Making a list allows you to take control and have a good idea of daily needs. I also like to add things that I would like to do, but are not a necessity. For example, I would like another IV started, but I need to get their blood sugar at noon. Making these lists allows me to manage my day with the rapid changes that are bound to happen.

Now that you have made your lists, it's time to communicate with your coworkers. In our unit, we work in teams and with an assistant. This assistant also has 12 other patients. Getting together,  my team plans for lunches, breaks, baths, turns, etc. With these times in mind, begin my day. I start by collecting the necessary supplies.

I gather linen, bath supplies, medicine cups, and other necessary supplies. Placing them outside patients' rooms saves them from wasting valuable supplies if not used.

4. Chart while you can

Using your time management skills can allow you to chart in real-time. Often nurses develop time management skills over time. Start with the patient who is the most sick. Give medications, review vitals, and draw labs. Record patients' intake and output. Assess patients, and chart while in the room. This should not take longer than an hour. In the ICU, we only take care of two patients at a time. This timing may not be possible for nurses working on units with higher nurse-to-patient ratios. Nevertheless, these strategies are a great foundation.

5. Plan for the unexpected

Nursing is ever-changing, and our patients' needs may fluctuate throughout the day. Try to accomplish as many tasks as possible at the beginning of the shift to free up time at the end for unexpected changes. Patient transfers, admissions, and status changes can occur at any time. Always remember to stay flexible. If you feel rigid in your plans for the day, you can often cause more stress for yourself. These tips allow you to stay on task and remember everything throughout the day.

6. Communication is key

Another tip to help you stay organized is to be one step ahead. Communicate with your patient to decrease extra trips out of the room and wasted time. Maybe you read a note that morning stating the provider wanted a CT scan, but never ordered it. You can call and verify with the provider to prevent a surprise later in your shift. Communicating with the patient often improves patient outcomes. Open communication with families, patients, and providers boosts patient satisfaction.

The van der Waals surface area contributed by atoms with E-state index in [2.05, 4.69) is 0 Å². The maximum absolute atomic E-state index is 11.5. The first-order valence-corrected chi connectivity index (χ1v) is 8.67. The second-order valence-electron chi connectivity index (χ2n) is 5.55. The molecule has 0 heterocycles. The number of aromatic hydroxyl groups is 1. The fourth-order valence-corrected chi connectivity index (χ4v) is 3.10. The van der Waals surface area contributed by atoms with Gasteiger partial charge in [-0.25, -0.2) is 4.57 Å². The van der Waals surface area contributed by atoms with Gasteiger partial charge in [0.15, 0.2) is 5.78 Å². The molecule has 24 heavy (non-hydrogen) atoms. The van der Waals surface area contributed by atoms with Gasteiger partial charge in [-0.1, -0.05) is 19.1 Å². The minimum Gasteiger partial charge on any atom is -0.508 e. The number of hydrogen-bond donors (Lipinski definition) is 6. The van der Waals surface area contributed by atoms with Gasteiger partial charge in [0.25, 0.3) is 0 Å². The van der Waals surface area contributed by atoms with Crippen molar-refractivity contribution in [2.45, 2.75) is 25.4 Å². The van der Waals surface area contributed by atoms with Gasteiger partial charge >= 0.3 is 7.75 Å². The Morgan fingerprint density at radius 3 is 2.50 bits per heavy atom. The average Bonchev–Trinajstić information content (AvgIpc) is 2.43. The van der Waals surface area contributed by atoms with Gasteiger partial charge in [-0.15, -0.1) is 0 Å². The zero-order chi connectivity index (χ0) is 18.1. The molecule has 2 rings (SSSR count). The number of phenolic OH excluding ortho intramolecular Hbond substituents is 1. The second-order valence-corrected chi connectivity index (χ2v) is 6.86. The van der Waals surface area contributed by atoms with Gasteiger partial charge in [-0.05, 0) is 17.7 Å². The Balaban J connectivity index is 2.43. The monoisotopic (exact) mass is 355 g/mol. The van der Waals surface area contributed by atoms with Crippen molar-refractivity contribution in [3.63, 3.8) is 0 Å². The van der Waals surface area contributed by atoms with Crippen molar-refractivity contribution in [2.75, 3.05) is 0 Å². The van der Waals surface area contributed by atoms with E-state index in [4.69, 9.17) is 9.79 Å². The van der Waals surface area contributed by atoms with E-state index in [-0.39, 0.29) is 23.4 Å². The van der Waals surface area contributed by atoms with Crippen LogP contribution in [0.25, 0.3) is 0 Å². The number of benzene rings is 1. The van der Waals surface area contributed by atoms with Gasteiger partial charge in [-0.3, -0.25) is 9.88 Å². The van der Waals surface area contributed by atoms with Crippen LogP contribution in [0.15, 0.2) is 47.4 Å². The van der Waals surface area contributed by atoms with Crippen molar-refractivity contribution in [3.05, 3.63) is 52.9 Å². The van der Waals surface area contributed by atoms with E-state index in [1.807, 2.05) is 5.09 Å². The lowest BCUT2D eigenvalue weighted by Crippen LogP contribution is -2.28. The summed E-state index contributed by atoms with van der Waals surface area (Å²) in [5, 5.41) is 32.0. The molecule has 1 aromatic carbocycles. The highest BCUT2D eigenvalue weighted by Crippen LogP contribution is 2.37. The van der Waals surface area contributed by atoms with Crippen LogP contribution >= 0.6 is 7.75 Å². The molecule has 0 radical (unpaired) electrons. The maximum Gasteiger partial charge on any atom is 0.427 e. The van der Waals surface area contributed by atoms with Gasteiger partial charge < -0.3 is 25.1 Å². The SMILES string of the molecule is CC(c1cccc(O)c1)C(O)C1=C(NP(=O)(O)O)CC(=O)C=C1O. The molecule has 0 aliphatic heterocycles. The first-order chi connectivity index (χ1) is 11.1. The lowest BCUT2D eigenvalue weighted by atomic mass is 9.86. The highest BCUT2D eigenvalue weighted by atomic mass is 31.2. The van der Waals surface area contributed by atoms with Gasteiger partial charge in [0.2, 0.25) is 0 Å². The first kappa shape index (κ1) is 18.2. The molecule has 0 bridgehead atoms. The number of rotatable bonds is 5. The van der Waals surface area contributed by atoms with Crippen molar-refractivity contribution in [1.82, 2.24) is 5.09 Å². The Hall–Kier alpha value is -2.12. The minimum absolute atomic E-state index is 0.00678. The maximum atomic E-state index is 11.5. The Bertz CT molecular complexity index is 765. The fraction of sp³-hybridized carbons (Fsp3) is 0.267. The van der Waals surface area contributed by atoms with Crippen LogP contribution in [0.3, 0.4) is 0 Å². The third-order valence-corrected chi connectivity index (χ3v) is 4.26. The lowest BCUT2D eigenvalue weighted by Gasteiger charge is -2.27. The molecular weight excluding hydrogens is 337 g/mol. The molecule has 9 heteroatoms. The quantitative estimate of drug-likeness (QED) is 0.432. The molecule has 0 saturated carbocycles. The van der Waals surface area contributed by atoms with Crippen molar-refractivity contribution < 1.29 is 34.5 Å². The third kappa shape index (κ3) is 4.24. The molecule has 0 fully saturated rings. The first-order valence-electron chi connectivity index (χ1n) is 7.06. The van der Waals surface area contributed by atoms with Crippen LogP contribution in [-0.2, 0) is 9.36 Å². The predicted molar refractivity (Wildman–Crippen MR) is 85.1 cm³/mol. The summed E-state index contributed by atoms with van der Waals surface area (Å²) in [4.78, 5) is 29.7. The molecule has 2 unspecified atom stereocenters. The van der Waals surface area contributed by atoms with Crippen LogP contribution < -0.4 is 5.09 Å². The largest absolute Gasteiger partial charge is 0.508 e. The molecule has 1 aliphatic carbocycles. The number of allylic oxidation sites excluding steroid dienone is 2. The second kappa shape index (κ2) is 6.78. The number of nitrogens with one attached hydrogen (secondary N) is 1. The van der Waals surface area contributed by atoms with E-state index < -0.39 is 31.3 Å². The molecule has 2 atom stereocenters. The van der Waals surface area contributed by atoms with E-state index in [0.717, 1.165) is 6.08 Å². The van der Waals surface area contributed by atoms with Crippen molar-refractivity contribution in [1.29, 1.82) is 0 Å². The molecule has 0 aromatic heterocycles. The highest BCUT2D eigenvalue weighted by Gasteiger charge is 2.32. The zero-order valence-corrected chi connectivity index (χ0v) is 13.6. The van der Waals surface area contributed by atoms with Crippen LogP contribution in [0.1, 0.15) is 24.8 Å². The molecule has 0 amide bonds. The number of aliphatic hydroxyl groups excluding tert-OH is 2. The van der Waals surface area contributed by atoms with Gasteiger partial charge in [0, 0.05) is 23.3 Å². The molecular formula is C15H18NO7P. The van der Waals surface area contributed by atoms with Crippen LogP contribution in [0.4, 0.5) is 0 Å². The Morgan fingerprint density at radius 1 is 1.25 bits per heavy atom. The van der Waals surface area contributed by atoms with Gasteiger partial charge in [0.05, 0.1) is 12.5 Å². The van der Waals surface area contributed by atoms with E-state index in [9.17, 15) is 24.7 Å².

Now you know the keys to organization for a successful shift. Try these the next time you report to work. Find out what works best for you and what needs adjusting. Successful execution of the skills above will decrease your stress level at work.

 

References

Health and Wellness. https://healthandwillness.org/how-to-stay-organized-as-a-new-nurse/

CU Boulder Today. https://www.colorado.edu/today/2020/09/09/tips-senior-6-ways-stay-organized

Patient Safety Network. https://psnet.ahrq.gov/perspective/approach-improving-patient-safety-communication

About the Author: 

My name is Kate Avery, and I own Avery Content Services LLC. I am also a wife, mother to three crazy kids, nurse, and NP student. My life is messy, but I live and love my way through it and am manifesting what I know I can achieve. For more information about my services, please visit averycontentservices.com.